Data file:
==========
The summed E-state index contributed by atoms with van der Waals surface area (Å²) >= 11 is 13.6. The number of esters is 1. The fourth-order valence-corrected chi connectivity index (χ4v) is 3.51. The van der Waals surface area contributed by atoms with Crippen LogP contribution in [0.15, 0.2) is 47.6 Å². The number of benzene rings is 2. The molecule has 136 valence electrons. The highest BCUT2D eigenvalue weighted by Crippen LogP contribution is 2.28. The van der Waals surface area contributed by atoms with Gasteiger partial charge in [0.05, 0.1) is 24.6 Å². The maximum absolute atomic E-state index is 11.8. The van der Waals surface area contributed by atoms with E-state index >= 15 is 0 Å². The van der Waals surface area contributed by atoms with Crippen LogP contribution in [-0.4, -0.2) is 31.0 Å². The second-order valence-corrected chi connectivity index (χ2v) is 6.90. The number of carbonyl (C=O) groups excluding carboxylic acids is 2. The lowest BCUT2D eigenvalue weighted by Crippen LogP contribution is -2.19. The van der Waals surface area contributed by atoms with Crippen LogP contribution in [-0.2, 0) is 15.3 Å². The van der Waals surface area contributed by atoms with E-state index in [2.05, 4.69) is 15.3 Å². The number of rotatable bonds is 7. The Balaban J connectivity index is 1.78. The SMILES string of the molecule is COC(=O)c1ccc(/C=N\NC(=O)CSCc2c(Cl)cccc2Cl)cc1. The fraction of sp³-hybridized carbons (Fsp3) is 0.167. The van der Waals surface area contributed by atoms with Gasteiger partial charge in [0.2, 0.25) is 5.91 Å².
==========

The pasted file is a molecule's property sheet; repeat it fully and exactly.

The summed E-state index contributed by atoms with van der Waals surface area (Å²) >= 11 is 13.6. The number of esters is 1. The fourth-order valence-corrected chi connectivity index (χ4v) is 3.51. The van der Waals surface area contributed by atoms with Crippen LogP contribution in [0.15, 0.2) is 47.6 Å². The number of benzene rings is 2. The molecule has 136 valence electrons. The highest BCUT2D eigenvalue weighted by Crippen LogP contribution is 2.28. The van der Waals surface area contributed by atoms with Gasteiger partial charge in [0.05, 0.1) is 24.6 Å². The maximum absolute atomic E-state index is 11.8. The van der Waals surface area contributed by atoms with E-state index >= 15 is 0 Å². The van der Waals surface area contributed by atoms with Crippen LogP contribution in [-0.4, -0.2) is 31.0 Å². The second-order valence-corrected chi connectivity index (χ2v) is 6.90. The number of carbonyl (C=O) groups excluding carboxylic acids is 2. The lowest BCUT2D eigenvalue weighted by Crippen LogP contribution is -2.19. The van der Waals surface area contributed by atoms with Crippen LogP contribution in [-0.2, 0) is 15.3 Å². The van der Waals surface area contributed by atoms with E-state index in [2.05, 4.69) is 15.3 Å². The number of rotatable bonds is 7. The Balaban J connectivity index is 1.78. The SMILES string of the molecule is COC(=O)c1ccc(/C=N\NC(=O)CSCc2c(Cl)cccc2Cl)cc1. The fraction of sp³-hybridized carbons (Fsp3) is 0.167. The van der Waals surface area contributed by atoms with Gasteiger partial charge in [0.2, 0.25) is 5.91 Å².